Small Business Reorganization – Bankruptcy Protection For Small Businesses


The Small Business Reorganization Act of 2019 (“SBRA”) has the potential to make Chapter 11 bankruptcy protections available to smaller businesses. The Federal government and State relief efforts are providing various forms of relief to businesses of many sizes and in many industries – what programs like the PPP and Main Street Lending Program do not do and cannot do is actually bring customers back to storefronts or kickstart “nonessential” businesses. Having no customers, landlords and lenders that are struggling themselves, coupled with the lack of access to capital resources will create many difficulties for small businesses that, before this crisis, had typical levels of debt and leverage. The SBRA may be well suited for small businesses that need some time to restructure and fend off creditors and avoid a liquidation scenario.

Under the CARES Act, the SBRA’s definition of a “small business” includes businesses with debts of $7.5 million or less.  The SBRA provides a streamlined reorganization process which should lead to decreased costs to businesses looking to reorganize.  Some of the features of the SBRA include:

  • No Creditor Committees – Creditor Committees are not appointed in Subchapter 5 cases unless ordered by the Bankruptcy Court for cause. 

  • No Disclosure Statements – Disclosure Statements are not required, although plans must include some information that is typically found in a Disclosure Statement.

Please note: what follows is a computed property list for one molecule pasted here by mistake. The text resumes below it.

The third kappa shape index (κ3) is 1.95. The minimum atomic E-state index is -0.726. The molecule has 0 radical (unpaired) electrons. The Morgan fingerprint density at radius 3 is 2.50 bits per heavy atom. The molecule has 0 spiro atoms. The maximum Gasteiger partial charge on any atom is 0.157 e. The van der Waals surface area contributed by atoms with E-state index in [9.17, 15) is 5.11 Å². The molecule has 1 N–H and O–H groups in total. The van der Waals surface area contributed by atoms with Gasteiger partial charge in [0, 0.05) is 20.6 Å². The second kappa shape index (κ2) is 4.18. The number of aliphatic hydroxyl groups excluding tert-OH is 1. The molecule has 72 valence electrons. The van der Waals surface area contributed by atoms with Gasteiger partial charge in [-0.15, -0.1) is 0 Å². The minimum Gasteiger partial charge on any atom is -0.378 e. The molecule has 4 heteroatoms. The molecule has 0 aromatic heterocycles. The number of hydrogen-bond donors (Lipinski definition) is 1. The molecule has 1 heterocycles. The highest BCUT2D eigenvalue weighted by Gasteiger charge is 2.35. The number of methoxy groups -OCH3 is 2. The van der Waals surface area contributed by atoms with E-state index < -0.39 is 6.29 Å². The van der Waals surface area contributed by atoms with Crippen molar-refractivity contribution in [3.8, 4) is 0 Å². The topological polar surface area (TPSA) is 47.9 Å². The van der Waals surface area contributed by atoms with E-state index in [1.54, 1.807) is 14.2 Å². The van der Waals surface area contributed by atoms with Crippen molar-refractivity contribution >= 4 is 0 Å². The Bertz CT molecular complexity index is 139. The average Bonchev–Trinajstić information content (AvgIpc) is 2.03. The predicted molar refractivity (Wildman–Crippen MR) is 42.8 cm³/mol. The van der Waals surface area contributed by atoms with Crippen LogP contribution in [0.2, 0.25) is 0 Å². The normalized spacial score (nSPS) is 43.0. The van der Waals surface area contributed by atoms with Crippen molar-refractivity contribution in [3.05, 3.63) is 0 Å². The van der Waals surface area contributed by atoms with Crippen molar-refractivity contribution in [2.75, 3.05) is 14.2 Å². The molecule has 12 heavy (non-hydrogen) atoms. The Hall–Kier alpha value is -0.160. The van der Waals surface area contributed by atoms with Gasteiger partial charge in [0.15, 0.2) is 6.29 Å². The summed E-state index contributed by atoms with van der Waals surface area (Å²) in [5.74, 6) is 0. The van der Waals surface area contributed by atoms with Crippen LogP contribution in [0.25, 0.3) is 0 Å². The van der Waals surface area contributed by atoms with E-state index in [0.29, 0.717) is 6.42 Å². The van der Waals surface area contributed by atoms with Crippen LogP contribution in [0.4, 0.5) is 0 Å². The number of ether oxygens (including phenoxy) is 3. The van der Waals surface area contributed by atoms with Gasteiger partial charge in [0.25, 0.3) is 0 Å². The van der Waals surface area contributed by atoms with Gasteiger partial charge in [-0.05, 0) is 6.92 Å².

• Deferral of Administrative Expense Payments – Administrative expenses that typically must be paid upon the effective date of a plan can be deferred over the life of the plan for up to five (5) years. 

  • Residential Mortgage Modification – A small business debtor may modify a residential real estate mortgage to the extent that any proceeds from the mortgage loan were used to fund the business. 

  • Debtor’s Plan – The debtor is the only party with the right to file a plan; it must be filed within 90 days from the date of the petition. A debtor may be able to obtain confirmation of a plan through a “cram down”, if the debtor can demonstrate that the plan is fair and equitable, does not unfairly discriminate amongst creditors, and provides for the debtor’s contribution of all its projected disposable income.

  • No Absolute Priority – Small business debtors need not comply with the absolute priority rule, and the plan may be confirmed over the objection of one or more impaired classes of creditors. In the absence of the absolute priority rule, the owners are not prohibited from retaining equity, even if all the creditors are not paid in full. 

The SBRA opens up bankruptcy protection to many more businesses than were previously able to take advantage of bankruptcy protection and reorganization. If your business is facing financial distress and a reorganization of your business debt could be helpful or is critical, or your business otherwise needs relief from creditors while it recovers from the COVID-19 crisis, please contact Tom Flynn or Patrick Cole